• Start the conversation: Educate individuals at all levels of the organization on burnout and its repercussions. Leaders can share firsthand experiences with burnout and what practices they set in place to prevent experiencing it again, like practicing mindfulness. Support staff by checking in regularly and continuing to have open and empathetic conversations. This can help all levels of an organization and its HR team take action to address the needs expressed by employees.
  • Eliminate fear of retaliation: It’s up to leadership to create a safe space for employees to speak up without the fear of retaliation for making use of services to recover from burnout. Foster a culture that encourages productive employees to take breaks and help them achieve a beneficial work-life balance.
  • Establish a path to care: Investments in employee health can help mitigate burnout and maintain a healthy, engaged workforce. In Arkansas Blue Cross’ data, members engaging in telehealth psychotherapy services show a 51% increased likelihood of maintaining employment. Build convenient avenues for employees to access resources that will help them feel supported.
  • Assess, and reassess, company culture: Battling burnout begins at an organizational level. Evaluate current company culture, and address aspects like lack of support or insufficient benefits that may contribute to burnout. Encourage staff to bring their whole selves to work so that they are in more control of their work environment. This can enable a mission-oriented culture that connects team members across corporate values, even in times of higher stress.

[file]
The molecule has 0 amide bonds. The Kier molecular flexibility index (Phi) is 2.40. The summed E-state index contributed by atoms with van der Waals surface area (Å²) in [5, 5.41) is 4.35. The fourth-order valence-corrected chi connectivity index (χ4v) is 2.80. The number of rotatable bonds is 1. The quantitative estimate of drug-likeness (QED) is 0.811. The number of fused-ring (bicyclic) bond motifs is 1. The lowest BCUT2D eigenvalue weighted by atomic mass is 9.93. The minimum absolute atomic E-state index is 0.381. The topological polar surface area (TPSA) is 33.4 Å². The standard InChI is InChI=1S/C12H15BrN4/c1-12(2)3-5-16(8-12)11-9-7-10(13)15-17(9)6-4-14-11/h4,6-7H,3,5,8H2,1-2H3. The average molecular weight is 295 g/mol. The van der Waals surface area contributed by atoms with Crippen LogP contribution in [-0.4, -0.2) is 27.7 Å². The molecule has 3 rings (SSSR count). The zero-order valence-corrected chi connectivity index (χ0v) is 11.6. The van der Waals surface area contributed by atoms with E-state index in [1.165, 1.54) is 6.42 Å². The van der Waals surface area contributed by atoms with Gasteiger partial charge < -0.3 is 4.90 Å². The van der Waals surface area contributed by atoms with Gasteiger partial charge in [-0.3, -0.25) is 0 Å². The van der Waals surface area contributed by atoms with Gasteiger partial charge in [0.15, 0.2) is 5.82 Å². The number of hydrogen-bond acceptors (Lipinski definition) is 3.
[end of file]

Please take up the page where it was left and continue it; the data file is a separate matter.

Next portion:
Preventing burnout through a Whole Person approach to health

In my role as health economist at Arkansas Blue Cross, the insurance administrator to some of the largest companies in retail, distribution, food production and more, I help tell the data story of the more than 2 million lives we cover and the communities in which our members live.

As we know, the needs and expectations of employees have changed at an accelerated rate during the pandemic. At Arkansas Blue Cross, we focus on diverse and interconnected health needs by looking at the whole person, including their productivity and success in the workplace. Through our Whole Person approach to healthcare, we prioritize addressing all the factors that may be influencing an individual’s health, providing members with resources like health education programs and behavioral health support. By addressing all the factors that impact health, we’re empowering our members to stay healthy and continue to bring their best selves to all they do.

Dr. Aaron Novotny

Health Economist

Dr. Aaron Novotny smiling

Dr. Aaron Novotny, Ph.D., M.S. is a health economist at Arkansas Blue Cross and Blue Shield, where he works to examine the economic impact of clinical services and population health interventions on members’ outcomes and understand how community characteristics impact members’ health trajectories and manifest as regional health disparities. In addition to his role at Arkansas Blue Cross, he is also an adjunct professor at the Fay Boozman College of Public Health at the University of Arkansas for Medical Sciences where he works with other faculty members on research projects regarding population health and dynamics while serving on dissertation committees.